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Creative Career Path

Having an Original Thought2011.11.30

    What makes for an original thought ? From where do our thoughts and ideas actually originate ? A closer look reveals that they originate with us far less often than we'd like to believe.


    It is estimated that there is more information in a single day's edition of The New York Times, than would have been read by a person in 17th century England in a lifetime. And that doesn't even include the information on which we routinely gorge ourselves through television, radio, the Internet, and social media. It is a wonder that we are not overwhelmed in the deluge.


    Many people have found ways to accept only prepackaged packets of information that are easy to digest. Like supplements or baby food, information pablum does not require chewing, and goes down the hatch without question. Others simply shut it out, and feed on an unbalanced diet of information snack food, which suits their taste but is not nourishing or healthy.


    Sponsored media is big business, and people often voluntarily allow themselves to be fed this information intravenously, without questioning it's value or veracity. The media feeds us so much and so fast, that we have become one-way consumers of information, seldom stopping long enough to digest it, much less produce original information or observations of our own.


    Deepak Chopra observed that, “We have approximately 60,000 thoughts in a day. Unfortunately, 95% of them are thoughts we had the day before.” This is reflected in the often quoted Biblical wisdom that, (Ecclesiastes 1:9-14 NIV) "What has been will be again, what has been done will be done again; there is nothing new under the sun."


    This tendency to be full of our own stale thoughts is shown in the wonderful story of Zen Master Nan-in, who poured tea for a professor of philosophy to the point where his cup was overflowing. The professor begged him to stop, but he replied, "How can I show you Zen, unless you first empty your cup ?"


    However, this is extraordinarily difficult to do. Few people are willing to spend the hours and years required to empty their cup through meditation. While that could be the better way for those who can do it, perhaps there is an easier way for the average person. The problem is how to cultivate an original thought stream, one which is not entirely fed by other people's thoughts and opinions.


    The first step is to slow down the torrent of unoriginal thoughts, an this can be done by regularly recording your better thoughts on paper. Writing down your thoughts forces you both to select significant thoughts from the stream, and to digest them well enough to paraphrase them in your own words.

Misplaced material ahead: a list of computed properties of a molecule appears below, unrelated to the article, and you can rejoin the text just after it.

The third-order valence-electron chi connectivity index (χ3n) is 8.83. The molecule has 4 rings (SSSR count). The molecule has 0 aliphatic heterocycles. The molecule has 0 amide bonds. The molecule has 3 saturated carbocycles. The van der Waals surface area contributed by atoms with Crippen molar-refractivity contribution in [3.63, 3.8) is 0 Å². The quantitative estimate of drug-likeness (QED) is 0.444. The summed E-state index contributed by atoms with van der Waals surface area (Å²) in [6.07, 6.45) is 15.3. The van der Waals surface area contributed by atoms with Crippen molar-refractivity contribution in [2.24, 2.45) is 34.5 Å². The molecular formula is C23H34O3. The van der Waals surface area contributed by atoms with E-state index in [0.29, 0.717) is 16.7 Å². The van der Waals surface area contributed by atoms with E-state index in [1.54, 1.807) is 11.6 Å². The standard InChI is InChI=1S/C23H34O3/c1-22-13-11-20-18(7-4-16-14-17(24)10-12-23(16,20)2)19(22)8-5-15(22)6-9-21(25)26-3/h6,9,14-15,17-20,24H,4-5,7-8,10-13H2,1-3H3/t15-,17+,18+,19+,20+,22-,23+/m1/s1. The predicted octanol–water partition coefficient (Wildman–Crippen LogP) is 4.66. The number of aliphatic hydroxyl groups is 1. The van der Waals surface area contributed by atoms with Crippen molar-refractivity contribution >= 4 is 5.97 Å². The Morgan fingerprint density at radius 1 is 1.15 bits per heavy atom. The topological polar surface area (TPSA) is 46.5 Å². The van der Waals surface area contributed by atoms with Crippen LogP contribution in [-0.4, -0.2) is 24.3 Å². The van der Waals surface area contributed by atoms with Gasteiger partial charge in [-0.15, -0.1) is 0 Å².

The longer you continue the process, the more effective it is in giving you an original stream of thoughts and insights. From Leonardo da Vinci to Thomas Edison, the great geniuses of history have kept copious and illustrated notes of their thoughts. Writing down and illustrating your thoughts makes them visible, and helps you organize, recombine, and articulate them better. There are many tools for helping record your ideas, digitally or on paper, but continuity is the essential point in benefitting from the process.


    Many people are discouraged at first when writing down their thoughts day after day, feeling that they don't seem to have any original thoughts worth sharing. However, it doesn't take long before the stream of thought begins to take direction and yield valuable original ideas that would otherwise have slipped by unnoticed, had they not been fished from the stream. These real thoughts are in contrast to the recycled thoughts which usually flood our mind.


    People who live on recycled thoughts are fair game for advertisers, politicians, and other experts of subliminal persuasion. The news contains ample reporting on those who have fallen victim to the schemes of others, often because they believed what they were told, and bought what they were sold.


    It is very instructive to study the lives of people you admire in history, particularly how they formed the worldview which they were willing to live by or die for. Your worldview is your primary thought filter. It is worth examining, so that you know what you are getting, and where it comes from. Of course this view will change with maturity and experience. Hopefully it will evolve into something that represents your unique gifts and talents, the original you, and not a copy or clone. Capturing your thoughts is the first step to influencing your future and realizing your dreams.



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    Article Writer

    William Reed

    William Reed is a renowned author-speaker who coaches physical finesse and flexible focus for a creative career path. A certified Master Trainer in Guerrilla Marketing and 7th-dan in Aikido, he combines practical wisdom of East and West to help you learn personal branding at the Entrepreneurs Creative Edge.

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